Andrii Oleksandrenko, PhD Candidate

Thesis title: Fallout radionuclides as markers of the start of the Anthropocene

The main objective of this study is to determine the beginning of the Anthropocene, using fallen radionuclides mainly from open-air atomic bomb testing. Historical bomb testing could be a good indicator of certain periods in human history, as small particles from it are rising up to the stratosphere, dispersing from a long distance, and settling down on the Earth’s surface. In this case, ombrotrophic (i.e., rain-fed) peat bogs could serve as the best natural archives of a long-term record of atmospheric deposition. The typical plant for such bogs is a Sphagnum moss which has no roots and “receives” all elements from the atmosphere, so there is a lower chance radionuclides are input from other sources (e.g., local groundwater). In order to date a certain layer of a core, Pb-210 age-dating is used.

Andrii was born in Ukraine, at a city located about 200 km from Chernobyl. Having the opportunity to see with his own eyes some of the long-term effects of radiation due to the terrible Chernobyl disaster, Andrii became fascinated with radiation and the preservation of the environment while a child.

Andrii completed a Bachelor of Science in Environmental Protection and Conservation of Nature at the National University of Life and Environmental Sciences (NULES, Kyiv, Ukraine) in 2016. While studying for a master’s degree (Environmental science, ecological audit) in NULES, he was able to continue his studies for an M.Sc.Eng. in France (Lille, Hauts-de-France region). During his studies in France (at ISA – Institut Supérieur d’Agriculture de Lille), he attended conferences dedicated to the remediation of polluted sites: CSME (France); EORTs (France), Interreg SUDOE (Spain), and some exchange programs for advanced training and experience exchange in the Netherlands and the Czech Republic. During the summer of 2018 Andrii had an internship in a groundwater remediation company “Ecosurvey” (Bologna, Italy), doing an examination and comparison of ISCO and P&T treatment techniques. During spring-summer 2019 he also had the opportunity to work at the “Laboratoire de Génie Civil et géoEnvironnement – LGCgE” (Lille, France), working on GIS and Geostatistics on the project of spatial quantification of different nitrogen flows in the Douaisis territory (Nord, Hauts de France).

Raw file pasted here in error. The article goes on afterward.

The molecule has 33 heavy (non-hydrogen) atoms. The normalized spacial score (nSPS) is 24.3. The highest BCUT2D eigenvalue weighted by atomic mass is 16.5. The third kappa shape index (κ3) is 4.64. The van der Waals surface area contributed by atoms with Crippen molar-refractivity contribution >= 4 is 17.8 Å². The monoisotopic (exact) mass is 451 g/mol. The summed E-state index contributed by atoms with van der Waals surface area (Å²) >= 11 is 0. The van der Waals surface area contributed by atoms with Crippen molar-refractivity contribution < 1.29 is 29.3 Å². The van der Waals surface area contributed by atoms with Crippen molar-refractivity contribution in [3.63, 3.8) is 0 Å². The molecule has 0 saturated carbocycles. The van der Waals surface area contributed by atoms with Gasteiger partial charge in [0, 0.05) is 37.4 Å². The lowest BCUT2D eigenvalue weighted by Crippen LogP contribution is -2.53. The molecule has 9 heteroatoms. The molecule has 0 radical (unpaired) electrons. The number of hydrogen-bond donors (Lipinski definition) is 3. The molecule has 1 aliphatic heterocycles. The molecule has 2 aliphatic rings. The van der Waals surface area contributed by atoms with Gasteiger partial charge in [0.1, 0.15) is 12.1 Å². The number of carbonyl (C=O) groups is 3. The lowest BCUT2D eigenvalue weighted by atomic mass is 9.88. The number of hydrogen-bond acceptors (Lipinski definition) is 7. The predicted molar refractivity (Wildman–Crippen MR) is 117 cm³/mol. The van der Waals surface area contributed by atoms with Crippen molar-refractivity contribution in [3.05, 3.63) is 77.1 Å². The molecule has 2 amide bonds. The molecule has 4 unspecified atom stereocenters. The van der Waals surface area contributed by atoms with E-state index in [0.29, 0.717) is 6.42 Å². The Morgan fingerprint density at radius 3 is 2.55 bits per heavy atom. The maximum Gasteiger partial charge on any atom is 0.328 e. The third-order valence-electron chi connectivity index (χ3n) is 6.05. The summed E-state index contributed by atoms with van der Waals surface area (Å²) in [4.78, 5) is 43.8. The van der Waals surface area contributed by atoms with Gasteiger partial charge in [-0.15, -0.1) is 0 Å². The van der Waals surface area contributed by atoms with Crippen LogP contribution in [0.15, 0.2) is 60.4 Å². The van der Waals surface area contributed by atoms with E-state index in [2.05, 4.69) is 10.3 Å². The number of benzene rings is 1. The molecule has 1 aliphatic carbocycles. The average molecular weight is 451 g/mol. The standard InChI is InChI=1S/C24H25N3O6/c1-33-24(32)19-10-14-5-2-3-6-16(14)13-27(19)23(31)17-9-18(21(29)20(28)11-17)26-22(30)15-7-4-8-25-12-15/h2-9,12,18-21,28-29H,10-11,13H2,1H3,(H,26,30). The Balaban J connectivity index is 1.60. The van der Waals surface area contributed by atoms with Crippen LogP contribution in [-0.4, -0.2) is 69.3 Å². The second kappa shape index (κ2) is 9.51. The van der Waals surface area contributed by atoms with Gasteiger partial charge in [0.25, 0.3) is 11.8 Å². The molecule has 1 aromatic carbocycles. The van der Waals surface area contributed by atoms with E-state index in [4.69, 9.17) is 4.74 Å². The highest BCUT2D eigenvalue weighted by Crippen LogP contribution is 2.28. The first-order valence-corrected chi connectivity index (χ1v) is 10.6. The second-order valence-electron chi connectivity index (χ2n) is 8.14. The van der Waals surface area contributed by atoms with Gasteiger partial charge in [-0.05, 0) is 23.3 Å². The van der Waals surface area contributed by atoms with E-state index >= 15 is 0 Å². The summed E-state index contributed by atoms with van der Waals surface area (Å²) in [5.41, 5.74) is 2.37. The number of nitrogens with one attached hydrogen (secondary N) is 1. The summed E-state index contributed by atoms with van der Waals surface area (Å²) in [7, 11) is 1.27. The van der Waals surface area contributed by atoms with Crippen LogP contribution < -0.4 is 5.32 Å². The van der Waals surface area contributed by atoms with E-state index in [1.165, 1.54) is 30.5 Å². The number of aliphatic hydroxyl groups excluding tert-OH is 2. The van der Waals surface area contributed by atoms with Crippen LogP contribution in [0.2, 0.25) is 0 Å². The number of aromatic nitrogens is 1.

After obtaining a Master of Science and Engineering degree (Major Environmental Science – Sustainable Management of Pollution),  accepted the opportunity to continue his studies as a PhD candidate in the SWAMP laboratory, University of Alberta (Edmonton, Canada), studying fallout radionuclides as markers of the start of the Anthropocene.